Spirits of The Baltic Sea
Gabriel Orentas


Spirits of The Baltic Sea



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Get ready for a very spiritual journey, and yes, we are talking about drinks. The Baltic States have a legendary drinking culture. Receipts have been passed from generation to generation through hundreds of years. Some preparations were originally intended as medicine (some still preserve that taste too) and many of the ancient distillation and brewing techniques are still in use today. From the thriving craft beer culture of the cities to secret pagan preparations, spirits are an essential part of the Baltic culture. Coming to the Baltic States and not trying the local drink is like going to Italy and not taste the coffee, or going to France and then not taste the wine, So prepare your palate and let’s go!


Craft Beer - People’s favourite for generations. Some say that during Soviet times it was so difficult to find a beer, people would just do their own with anything they could brew with… These days craft beer have become ubiquitous to the Baltic States with plenty of establishments offering many of their home-brewed varieties and in some establishments they even encourage customers to brew their own concoctions.

Honey Spirits - These are the most noble and ancient spirits in the Baltic States, dating all the way back to pre-Christian times. In those days nature was highly worshiped as the giver of all life. Honey spirits were very important, not only in the Baltic States, but all over Northern Europe including what is today UK and Ireland.

Herbal Spirits - As is the case with Honey Spirits, the Herbal ones are also the results of thousands of years of worshipping nature. One in particular (999) is elaborated using mystical ingredients in proportion to a particular esoteric number. The number 3. The number 3 has many references in ancient Baltic culture and is one of the most intriguing and secretive codes of ancient times. In Lithuania, a spirit is made out of 9 Roots, 9 Herbs and 9 Blossoms. It is called: Triple Nine. A “perfect” formula you see: three times 3 three times: 999. To add to the mysticism, ingredients for Triple Nine would be collected only by priests in Midsummer, then prepared before the last ray of sun goes away and then kept in sealed barrels for 3 years, 3 months and 3 weeks.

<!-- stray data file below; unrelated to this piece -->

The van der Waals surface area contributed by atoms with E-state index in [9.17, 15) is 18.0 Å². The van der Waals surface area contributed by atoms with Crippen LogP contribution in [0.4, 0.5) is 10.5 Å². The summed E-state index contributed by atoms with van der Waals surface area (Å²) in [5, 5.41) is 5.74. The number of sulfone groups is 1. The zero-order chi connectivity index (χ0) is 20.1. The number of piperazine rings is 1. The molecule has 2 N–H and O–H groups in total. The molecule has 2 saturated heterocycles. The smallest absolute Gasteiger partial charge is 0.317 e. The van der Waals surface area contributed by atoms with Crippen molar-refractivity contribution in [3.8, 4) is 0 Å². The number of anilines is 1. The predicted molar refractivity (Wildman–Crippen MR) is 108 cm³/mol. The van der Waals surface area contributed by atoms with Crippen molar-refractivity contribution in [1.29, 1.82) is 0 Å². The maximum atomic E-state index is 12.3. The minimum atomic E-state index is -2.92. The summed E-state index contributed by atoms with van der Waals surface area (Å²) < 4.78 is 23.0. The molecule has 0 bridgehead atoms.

Pure Spirits - Distillation has been around for centuries. Spirits with high content of alcohol (like 40% or more) are used as a base in the formulation of other drinks, like the above mentioned 999. Such drinks are often referred as “Trauktinis” from the Lithuanian word “Traukti” meaning to pull out or to extract. Alcohol would pull out all the flavours of the herbs and combine them into something new. A sort of alchemy. Pure alcohol has been distilled from almost everything imaginable. If you can eat it, you can make alcohol with it! Potatoes, wheat, sorghum, rye, barley, sweet beetroot and even plain sugar are used in distil of spirits, the most famous of which is of course, Vodka. As with the case with word “trauktine”, the Lithuanian word for Vodka is also very descriptive: “Degtine”, from the verb “degti” meaning “to burn”.

High-“Octane” Spirits - Talking about Vodka, the usual alcohol content would be up to 50%. However, for the serious drinker there is another level of spirits, those that go all the way up to 75%. If you are brave enough to adventure into this territory have a look at Zalgiris, a drink with a taste to match the famous medieval battle of Grunwald (Zalgiris for Lithuanians) where Lithuanian-Polish union defeated the German-Prussian union in an epic battle that to this date is considered the largest in medieval battle in Europe.


Some of the most popular spirits in the Baltics:

  • Vanna Tallinn
  • Rigas Balzams
  • Trejos Devynerios
  • Midus
  • Krupnikas
  • Žalgiris

Some places of interest:

  • Museum of Estonia Drinking Culture
  • Riga’s Black Magic
  • Craft beer tour of Vilnius